Since the February ruling, another state court cited it in a decision that pumped the brakes on a residential development in Los Angeles, reanimating worries that the February decision will encourage other neighborhood groups to sue developers from creating much-needed housing in California. Environmentalists argue the February decision was the right one, in large part because noise of any kind was always viewed as a potentially significant environmental impact under the state environmental law.
Lawmakers showed no love for that appellate court ruling, never once voting against the bill during any of its hearings.
Wicks said in May her proposed law “will reverse the bizarre ‘people is pollution’ decision that was created by the recent appellate court decision(in) the UC Berkeley People’s Park case.” She made the comments during an Assembly hearing.
The bill was introduced in March and along the way had input from the University of California Office of the President, a spokesperson for Wicks wrote in an email. For its part, UC Berkeley “did not ask for or initiate the legislation,” Mogulof wrote.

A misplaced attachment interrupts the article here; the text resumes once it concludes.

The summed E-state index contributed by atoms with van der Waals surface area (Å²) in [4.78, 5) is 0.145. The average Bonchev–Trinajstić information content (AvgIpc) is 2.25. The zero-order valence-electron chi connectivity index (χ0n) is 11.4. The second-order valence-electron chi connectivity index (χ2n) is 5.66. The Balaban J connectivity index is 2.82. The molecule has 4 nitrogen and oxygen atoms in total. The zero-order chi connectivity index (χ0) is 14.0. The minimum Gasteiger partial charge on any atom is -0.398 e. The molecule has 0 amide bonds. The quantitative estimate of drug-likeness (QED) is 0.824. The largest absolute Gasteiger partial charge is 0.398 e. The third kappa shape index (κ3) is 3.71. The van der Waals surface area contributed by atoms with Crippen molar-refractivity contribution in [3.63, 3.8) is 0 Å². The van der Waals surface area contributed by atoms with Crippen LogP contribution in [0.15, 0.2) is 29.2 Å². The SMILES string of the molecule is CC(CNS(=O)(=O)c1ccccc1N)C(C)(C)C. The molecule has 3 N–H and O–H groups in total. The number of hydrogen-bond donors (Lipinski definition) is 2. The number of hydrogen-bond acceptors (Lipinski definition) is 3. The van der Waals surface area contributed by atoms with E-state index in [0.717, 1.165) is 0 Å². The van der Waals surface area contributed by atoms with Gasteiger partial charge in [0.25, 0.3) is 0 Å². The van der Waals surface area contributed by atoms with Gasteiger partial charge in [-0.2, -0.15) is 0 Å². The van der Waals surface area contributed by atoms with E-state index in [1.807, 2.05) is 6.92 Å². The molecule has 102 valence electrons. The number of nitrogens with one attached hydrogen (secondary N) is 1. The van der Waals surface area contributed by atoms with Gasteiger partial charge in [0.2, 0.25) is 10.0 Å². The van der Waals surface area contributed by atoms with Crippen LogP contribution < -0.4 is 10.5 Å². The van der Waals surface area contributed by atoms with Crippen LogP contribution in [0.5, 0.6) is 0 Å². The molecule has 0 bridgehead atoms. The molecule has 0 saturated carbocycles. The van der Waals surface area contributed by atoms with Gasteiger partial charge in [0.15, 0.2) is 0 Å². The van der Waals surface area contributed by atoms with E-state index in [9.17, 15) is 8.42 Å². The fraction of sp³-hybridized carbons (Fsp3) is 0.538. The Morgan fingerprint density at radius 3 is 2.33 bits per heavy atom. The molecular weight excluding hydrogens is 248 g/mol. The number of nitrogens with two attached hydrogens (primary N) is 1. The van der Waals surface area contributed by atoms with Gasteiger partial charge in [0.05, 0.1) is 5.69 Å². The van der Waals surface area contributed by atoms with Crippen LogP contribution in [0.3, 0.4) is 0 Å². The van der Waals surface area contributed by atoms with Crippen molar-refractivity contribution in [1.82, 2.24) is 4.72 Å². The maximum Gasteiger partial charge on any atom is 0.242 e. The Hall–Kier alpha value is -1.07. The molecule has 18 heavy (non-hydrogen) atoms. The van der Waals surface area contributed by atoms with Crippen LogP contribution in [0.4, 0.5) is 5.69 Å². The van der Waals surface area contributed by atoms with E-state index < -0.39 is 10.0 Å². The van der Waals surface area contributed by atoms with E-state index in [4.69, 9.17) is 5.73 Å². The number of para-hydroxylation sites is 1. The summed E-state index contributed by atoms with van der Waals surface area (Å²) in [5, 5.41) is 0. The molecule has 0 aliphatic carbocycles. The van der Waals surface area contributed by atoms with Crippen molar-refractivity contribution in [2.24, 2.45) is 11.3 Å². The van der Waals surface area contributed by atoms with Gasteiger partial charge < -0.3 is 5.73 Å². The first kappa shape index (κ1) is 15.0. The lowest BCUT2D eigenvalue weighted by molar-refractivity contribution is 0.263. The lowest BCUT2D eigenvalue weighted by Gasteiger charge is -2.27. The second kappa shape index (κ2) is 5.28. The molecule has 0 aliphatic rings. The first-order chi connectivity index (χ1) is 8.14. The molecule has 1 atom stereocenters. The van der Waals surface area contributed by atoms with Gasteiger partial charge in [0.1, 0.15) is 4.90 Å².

Just before lawmakers sent the bill to Newsom’s desk Monday, Wicks underscored that the proposed law “has been done in response to the court case (at) UC Berkeley; folks are trying to fight student housing there.”
Unlike most bills, if Newsom signs the bill, it will take effect immediately because it secured two-thirds of the votes in both chambers of the Legislature. Bills that pass with less than two-thirds in each chamber take effect at the start of the next year.
Still, a signature from Newsom isn’t enough to give UC Berkeley the green light to start building.
Why won’t this law guarantee student housing at UC Berkeley?
In short, the Legislature cannot tell the courts how to handle a case, even with a new law, so a parallel process in the judicial branch of government must proceed.
What that process looks like, no one can say with certainty. Legal experts CalMatters spoke with said that what’ll likely happen first is that lawyers representing the University of California and UC Berkeley will write a letter or brief to the Supreme Court noting that Wicks’ bill is now law.